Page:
It’s also crucial to keep track of any negative effects of not altering behaviour as needed. If someone has a clear plan and is aware of the repercussions of not acting, they are more likely to take the situation seriously.

6.     Monitor progress

You must keep an eye on the difficult employee’s development after creating a strategy for them. By assisting them in doing so, you may ensure that they meet their objectives on schedule. How to do it:

  • Obtain opinions from colleagues
  • Analyse the calibre of their work
  • Hold frequent one-on-one conversations
  • Periodically, report your observations.
  • Utilise these reports to assess the employee’s performance.

7.     Be calm and respectful

It’s never simple to give someone negative advice or dismiss them. People frequently become irritated when tensions rise. Maintaining composure and avoiding criticism or judgement is crucial for managers. Keep your tone neutral and your body language consistent.

Maintain an honest, professional, and respectful demeanour while concentrating on the facts. People can be challenging at times if they feel unappreciated. Before making a dramatic decision, you should determine what is causing their behaviour.

8.     Be proactive

A thorough hiring procedure might reduce the number of challenging employees. Every applicant should be exposed to a background investigation, and the hiring manager should consider the candidates’ conduct in prior roles as well as the reasons they left or were fired. An interviewer can find warning signs that could indicate poor behaviour by doing a behavioural interview.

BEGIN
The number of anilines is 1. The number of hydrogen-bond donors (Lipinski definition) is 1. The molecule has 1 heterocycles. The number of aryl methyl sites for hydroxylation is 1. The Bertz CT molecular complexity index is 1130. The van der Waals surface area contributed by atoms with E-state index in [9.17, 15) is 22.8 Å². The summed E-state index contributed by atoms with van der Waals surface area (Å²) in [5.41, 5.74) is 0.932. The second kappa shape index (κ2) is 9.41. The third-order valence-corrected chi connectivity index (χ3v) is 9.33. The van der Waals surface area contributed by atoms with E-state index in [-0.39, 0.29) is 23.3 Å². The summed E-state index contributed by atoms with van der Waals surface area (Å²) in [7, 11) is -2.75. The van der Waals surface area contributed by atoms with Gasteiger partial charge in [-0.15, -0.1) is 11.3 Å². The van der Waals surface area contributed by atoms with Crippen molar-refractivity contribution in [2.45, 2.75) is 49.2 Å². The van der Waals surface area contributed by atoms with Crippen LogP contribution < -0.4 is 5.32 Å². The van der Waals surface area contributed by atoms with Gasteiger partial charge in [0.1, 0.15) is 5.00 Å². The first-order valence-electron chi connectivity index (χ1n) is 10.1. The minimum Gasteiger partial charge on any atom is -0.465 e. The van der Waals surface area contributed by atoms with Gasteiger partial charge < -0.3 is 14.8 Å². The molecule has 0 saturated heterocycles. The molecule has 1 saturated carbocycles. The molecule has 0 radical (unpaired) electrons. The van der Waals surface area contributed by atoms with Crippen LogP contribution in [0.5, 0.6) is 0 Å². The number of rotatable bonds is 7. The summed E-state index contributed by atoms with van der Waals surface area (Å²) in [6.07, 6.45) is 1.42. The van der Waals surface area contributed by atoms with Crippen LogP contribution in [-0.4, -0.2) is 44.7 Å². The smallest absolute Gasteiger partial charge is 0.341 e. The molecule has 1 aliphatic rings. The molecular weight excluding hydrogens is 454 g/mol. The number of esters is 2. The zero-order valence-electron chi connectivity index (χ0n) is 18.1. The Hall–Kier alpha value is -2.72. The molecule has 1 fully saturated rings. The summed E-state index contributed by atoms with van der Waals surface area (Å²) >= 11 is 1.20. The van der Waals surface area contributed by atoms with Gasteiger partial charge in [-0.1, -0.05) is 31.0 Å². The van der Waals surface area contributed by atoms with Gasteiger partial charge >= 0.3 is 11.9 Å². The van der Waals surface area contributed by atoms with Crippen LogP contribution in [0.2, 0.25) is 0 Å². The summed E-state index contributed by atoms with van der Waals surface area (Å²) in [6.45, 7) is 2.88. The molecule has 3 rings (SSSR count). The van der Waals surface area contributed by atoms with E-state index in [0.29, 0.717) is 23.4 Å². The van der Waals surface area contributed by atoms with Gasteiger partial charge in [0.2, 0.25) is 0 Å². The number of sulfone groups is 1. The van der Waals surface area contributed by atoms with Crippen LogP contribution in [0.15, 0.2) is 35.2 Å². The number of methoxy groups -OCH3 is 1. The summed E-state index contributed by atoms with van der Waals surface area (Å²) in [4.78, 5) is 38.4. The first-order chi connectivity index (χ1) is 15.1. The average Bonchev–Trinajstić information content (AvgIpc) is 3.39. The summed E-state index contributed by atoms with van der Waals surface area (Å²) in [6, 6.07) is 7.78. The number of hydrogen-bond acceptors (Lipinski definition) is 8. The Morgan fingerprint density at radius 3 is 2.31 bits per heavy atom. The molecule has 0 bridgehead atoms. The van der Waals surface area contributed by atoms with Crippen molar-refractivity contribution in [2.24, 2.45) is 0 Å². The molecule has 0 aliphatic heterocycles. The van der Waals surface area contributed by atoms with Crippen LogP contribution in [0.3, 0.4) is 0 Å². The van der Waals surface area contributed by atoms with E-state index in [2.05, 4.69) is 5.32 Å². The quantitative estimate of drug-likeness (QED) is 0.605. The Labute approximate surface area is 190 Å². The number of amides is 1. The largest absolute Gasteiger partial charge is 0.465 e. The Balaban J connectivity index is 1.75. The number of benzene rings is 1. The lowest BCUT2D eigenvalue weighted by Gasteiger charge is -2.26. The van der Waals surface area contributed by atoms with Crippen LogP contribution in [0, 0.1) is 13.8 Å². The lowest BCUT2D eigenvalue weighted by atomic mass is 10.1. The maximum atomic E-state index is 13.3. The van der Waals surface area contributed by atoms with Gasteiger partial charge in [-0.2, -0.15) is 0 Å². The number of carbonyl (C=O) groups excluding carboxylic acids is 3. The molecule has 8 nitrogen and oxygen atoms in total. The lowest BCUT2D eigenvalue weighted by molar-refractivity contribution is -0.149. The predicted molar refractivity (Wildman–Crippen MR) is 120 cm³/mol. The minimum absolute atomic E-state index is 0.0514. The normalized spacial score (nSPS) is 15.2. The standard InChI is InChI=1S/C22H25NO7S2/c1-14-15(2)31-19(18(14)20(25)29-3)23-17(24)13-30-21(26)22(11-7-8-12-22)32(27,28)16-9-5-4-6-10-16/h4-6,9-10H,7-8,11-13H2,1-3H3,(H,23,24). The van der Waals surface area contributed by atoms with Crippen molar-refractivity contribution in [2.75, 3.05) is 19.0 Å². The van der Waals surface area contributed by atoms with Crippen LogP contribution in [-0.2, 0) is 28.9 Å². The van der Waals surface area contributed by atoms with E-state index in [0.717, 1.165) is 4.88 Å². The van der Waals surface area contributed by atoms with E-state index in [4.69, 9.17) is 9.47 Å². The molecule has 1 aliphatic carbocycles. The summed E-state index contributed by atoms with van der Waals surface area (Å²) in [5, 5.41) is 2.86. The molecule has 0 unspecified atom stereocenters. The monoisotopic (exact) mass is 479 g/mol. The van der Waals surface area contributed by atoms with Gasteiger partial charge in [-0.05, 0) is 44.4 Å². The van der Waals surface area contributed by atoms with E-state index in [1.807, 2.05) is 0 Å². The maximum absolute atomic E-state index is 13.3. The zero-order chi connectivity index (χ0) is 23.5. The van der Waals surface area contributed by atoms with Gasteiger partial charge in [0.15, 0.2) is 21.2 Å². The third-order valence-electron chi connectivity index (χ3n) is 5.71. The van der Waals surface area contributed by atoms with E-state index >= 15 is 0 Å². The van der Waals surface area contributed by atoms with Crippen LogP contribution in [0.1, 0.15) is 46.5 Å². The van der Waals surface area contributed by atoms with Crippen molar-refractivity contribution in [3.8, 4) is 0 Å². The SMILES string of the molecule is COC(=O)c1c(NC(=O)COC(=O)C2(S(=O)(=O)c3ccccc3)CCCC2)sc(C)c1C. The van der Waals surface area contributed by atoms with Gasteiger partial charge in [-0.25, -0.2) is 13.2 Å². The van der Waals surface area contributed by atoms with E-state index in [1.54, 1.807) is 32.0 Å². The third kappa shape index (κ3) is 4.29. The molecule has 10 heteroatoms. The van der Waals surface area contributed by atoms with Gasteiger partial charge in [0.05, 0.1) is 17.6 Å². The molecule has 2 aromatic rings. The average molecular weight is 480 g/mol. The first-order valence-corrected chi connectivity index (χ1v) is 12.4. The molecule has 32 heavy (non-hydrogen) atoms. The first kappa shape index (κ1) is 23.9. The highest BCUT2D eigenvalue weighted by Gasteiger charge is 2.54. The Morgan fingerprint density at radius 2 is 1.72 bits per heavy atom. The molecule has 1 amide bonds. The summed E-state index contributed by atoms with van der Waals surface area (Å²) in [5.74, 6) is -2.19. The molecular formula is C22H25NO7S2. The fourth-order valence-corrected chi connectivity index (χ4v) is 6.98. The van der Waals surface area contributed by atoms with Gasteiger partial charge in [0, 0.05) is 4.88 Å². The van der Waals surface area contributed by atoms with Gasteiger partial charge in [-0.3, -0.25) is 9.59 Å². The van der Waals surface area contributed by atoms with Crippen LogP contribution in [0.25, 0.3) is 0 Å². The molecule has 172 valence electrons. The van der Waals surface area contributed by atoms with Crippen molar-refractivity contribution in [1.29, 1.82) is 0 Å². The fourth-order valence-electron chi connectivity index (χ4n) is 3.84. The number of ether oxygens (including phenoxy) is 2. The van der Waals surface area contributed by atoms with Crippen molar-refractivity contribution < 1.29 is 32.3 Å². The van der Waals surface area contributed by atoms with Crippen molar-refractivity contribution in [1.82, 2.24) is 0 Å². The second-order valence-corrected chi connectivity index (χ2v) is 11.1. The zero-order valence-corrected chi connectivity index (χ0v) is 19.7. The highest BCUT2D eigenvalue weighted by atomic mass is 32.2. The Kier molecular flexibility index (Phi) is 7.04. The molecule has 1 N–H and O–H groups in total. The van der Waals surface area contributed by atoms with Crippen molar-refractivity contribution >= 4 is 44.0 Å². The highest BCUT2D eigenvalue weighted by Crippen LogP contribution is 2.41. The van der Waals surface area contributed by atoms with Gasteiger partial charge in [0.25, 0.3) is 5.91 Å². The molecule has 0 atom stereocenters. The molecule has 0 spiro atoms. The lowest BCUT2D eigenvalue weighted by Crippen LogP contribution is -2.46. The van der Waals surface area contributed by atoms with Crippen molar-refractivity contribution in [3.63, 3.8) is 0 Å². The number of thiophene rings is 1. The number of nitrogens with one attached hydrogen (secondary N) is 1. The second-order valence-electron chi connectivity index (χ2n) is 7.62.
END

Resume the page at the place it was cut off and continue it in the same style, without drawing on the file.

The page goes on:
Relationship between engagement, dissatisfaction and difficult behaviour

The civil service management board asked 26,822 workers in 2022 to complete an employee engagement survey, 75% continue to feel highly engaged and 53% of Civil Servants continue to feel unhappy with how performance is managed. Also, only 42% of staff believe that they will have the opportunity to be promoted if they perform well, while only 36% of staff believe that their department has a clear and fair promotion process.

Additionally, a Gallup survey conducted in 2022 found that only 32% of full- and part-time employees are engaged, while 17% are “actively disengaged.” Productivity, profitability, retention, safety, customer service, and employee well-being are all considered engagement indicators. Employees who are actively disengaged are dissatisfied and dishonest because they feel their needs at work are not being met.